If I speak in the tongues of men or of angels, but do not have love, I am only a resounding gong or a clanging cymbal. If I have the gift of prophecy and can fathom all mysteries and all knowledge, and if I have a faith that can move mountains, but do not have love, I am nothing (13:1-2).

The church is not built on spiritual accomplishments, but on the selfless giving of oneself for another. The Greek word used in this passage is the word Agape. Agape love is the love that is expressed in Jesus, a love in which the greatest expression is “in giving one’s life for one’s friend” (John 15:13). A love, which is focused only on the self is not godly love. Love moves outward.

Love calls Christian people to live in unity. Jesus prayed that his followers “may be one as we are one” (John 17:21). Basing our Christian lives on our own spiritual gifts, our heritage, or our wisdom, limits the flow of love within the community.

We focus too much on ourselves. The love of Jesus calls, however, us to embrace each other, particularly those who are different than us. This is, after all, exactly what Jesus did for us.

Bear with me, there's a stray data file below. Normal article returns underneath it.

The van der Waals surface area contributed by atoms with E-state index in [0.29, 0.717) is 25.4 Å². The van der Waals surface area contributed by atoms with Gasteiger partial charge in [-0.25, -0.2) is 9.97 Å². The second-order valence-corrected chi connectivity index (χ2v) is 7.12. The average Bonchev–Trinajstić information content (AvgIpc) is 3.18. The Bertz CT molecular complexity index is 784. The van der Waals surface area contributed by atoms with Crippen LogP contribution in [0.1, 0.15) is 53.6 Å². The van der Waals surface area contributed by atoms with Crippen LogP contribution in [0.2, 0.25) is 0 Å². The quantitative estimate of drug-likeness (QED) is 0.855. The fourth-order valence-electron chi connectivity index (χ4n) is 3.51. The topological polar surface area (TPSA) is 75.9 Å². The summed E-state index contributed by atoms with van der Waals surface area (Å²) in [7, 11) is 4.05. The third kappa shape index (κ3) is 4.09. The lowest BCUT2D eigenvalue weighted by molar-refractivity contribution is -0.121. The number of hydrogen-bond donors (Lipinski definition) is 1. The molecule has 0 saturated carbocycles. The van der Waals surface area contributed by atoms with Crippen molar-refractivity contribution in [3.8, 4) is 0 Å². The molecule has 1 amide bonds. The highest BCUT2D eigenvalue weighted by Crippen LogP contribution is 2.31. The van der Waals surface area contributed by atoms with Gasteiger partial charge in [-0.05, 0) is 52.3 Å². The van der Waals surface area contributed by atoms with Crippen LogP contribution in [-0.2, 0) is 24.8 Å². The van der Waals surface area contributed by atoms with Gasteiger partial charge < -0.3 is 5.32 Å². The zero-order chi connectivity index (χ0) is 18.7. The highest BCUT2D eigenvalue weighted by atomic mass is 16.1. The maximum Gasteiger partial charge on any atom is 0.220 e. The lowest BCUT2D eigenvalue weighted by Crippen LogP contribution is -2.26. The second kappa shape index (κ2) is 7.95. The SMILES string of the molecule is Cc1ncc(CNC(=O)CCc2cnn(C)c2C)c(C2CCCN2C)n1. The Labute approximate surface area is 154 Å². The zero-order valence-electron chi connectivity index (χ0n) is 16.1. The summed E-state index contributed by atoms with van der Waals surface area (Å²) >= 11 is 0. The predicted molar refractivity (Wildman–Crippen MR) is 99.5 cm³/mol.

2. Love Means We Keep Our Eyes on Jesus

The way of Agape love is not something we claim for ourselves as a spiritual status. Instead, love is revealed in the specific actions of our lives. Love is incarnated. Thus, 1 Corinthians 13 gives practical descriptions of how love is lived out.

Patience, kindness, perseverance, all are tangible expressions of love. Yet, if we really want to get a snapshot of the life this passage describes, we must look to Jesus. Jesus exhibited a life rooted in love. Look at what happens if we replace love, with Jesus.

Jesus is patient, Jesus is kind, Jesus does not envy. Jesus does not boast, Jesus is not proud. Jesus is not rude. Jesus is not self seeking. Jesus is not easily angered, and keeps no record of wrong. Jesus does not delight in evil but rejoices with the truth. Jesus always protects, always trusts, always hopes, always perseveres. 

This is quite the description! Paul’s description of the way of love pictures how Jesus lived his earthly life. Thus, to walk in love is to walk in the very steps of Jesus. The call to love is to have the way of Jesus at the center of our lives.

Make no mistake, however, this isn’t as quaint and mild as we may first imagine. When Scripture says “Love is patient” this is not just a call to be polite when stuck in traffic. The call is more radical than that.

The call to patience is relationally based; it is about choosing to love another person even when we find them trying. The call to kindness is about having the boldness to bless the very person we are tempted to reject, dismiss, or discard.